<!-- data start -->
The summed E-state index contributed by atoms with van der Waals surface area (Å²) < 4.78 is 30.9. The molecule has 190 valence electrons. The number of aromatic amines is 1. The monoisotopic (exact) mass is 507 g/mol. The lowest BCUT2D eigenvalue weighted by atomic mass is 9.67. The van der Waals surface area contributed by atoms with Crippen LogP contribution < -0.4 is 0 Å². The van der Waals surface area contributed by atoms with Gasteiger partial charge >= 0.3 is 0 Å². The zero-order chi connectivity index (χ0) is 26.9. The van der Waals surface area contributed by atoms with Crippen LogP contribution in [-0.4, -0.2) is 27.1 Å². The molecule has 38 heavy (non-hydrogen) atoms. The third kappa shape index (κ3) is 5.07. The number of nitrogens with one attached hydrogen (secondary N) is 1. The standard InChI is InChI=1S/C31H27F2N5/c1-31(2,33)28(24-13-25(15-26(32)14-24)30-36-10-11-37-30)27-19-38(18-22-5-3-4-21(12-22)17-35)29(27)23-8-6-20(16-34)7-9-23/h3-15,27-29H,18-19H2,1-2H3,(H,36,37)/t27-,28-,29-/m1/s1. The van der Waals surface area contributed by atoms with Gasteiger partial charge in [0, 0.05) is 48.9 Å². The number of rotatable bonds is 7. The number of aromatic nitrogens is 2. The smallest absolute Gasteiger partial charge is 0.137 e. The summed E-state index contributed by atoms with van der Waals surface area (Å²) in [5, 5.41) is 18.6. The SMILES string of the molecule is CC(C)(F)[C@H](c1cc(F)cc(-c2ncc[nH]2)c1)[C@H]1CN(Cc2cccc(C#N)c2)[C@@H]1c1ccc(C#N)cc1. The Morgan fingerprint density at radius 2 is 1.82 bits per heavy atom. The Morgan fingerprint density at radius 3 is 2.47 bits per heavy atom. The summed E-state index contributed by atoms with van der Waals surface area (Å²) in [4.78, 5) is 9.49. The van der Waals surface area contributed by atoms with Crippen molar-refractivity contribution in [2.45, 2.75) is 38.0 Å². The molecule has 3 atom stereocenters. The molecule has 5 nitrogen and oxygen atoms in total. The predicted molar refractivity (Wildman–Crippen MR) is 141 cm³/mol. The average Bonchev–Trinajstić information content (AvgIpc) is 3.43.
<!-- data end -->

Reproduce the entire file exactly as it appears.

The summed E-state index contributed by atoms with van der Waals surface area (Å²) < 4.78 is 30.9. The molecule has 190 valence electrons. The number of aromatic amines is 1. The monoisotopic (exact) mass is 507 g/mol. The lowest BCUT2D eigenvalue weighted by atomic mass is 9.67. The van der Waals surface area contributed by atoms with Crippen LogP contribution < -0.4 is 0 Å². The van der Waals surface area contributed by atoms with Gasteiger partial charge >= 0.3 is 0 Å². The zero-order chi connectivity index (χ0) is 26.9. The van der Waals surface area contributed by atoms with Crippen LogP contribution in [-0.4, -0.2) is 27.1 Å². The molecule has 38 heavy (non-hydrogen) atoms. The third kappa shape index (κ3) is 5.07. The number of nitrogens with one attached hydrogen (secondary N) is 1. The standard InChI is InChI=1S/C31H27F2N5/c1-31(2,33)28(24-13-25(15-26(32)14-24)30-36-10-11-37-30)27-19-38(18-22-5-3-4-21(12-22)17-35)29(27)23-8-6-20(16-34)7-9-23/h3-15,27-29H,18-19H2,1-2H3,(H,36,37)/t27-,28-,29-/m1/s1. The van der Waals surface area contributed by atoms with Gasteiger partial charge in [0, 0.05) is 48.9 Å². The number of rotatable bonds is 7. The number of aromatic nitrogens is 2. The smallest absolute Gasteiger partial charge is 0.137 e. The summed E-state index contributed by atoms with van der Waals surface area (Å²) in [5, 5.41) is 18.6. The SMILES string of the molecule is CC(C)(F)[C@H](c1cc(F)cc(-c2ncc[nH]2)c1)[C@H]1CN(Cc2cccc(C#N)c2)[C@@H]1c1ccc(C#N)cc1. The Morgan fingerprint density at radius 2 is 1.82 bits per heavy atom. The Morgan fingerprint density at radius 3 is 2.47 bits per heavy atom. The summed E-state index contributed by atoms with van der Waals surface area (Å²) in [4.78, 5) is 9.49. The van der Waals surface area contributed by atoms with Crippen molar-refractivity contribution in [2.45, 2.75) is 38.0 Å². The molecule has 3 atom stereocenters. The molecule has 5 nitrogen and oxygen atoms in total. The predicted molar refractivity (Wildman–Crippen MR) is 141 cm³/mol. The average Bonchev–Trinajstić information content (AvgIpc) is 3.43.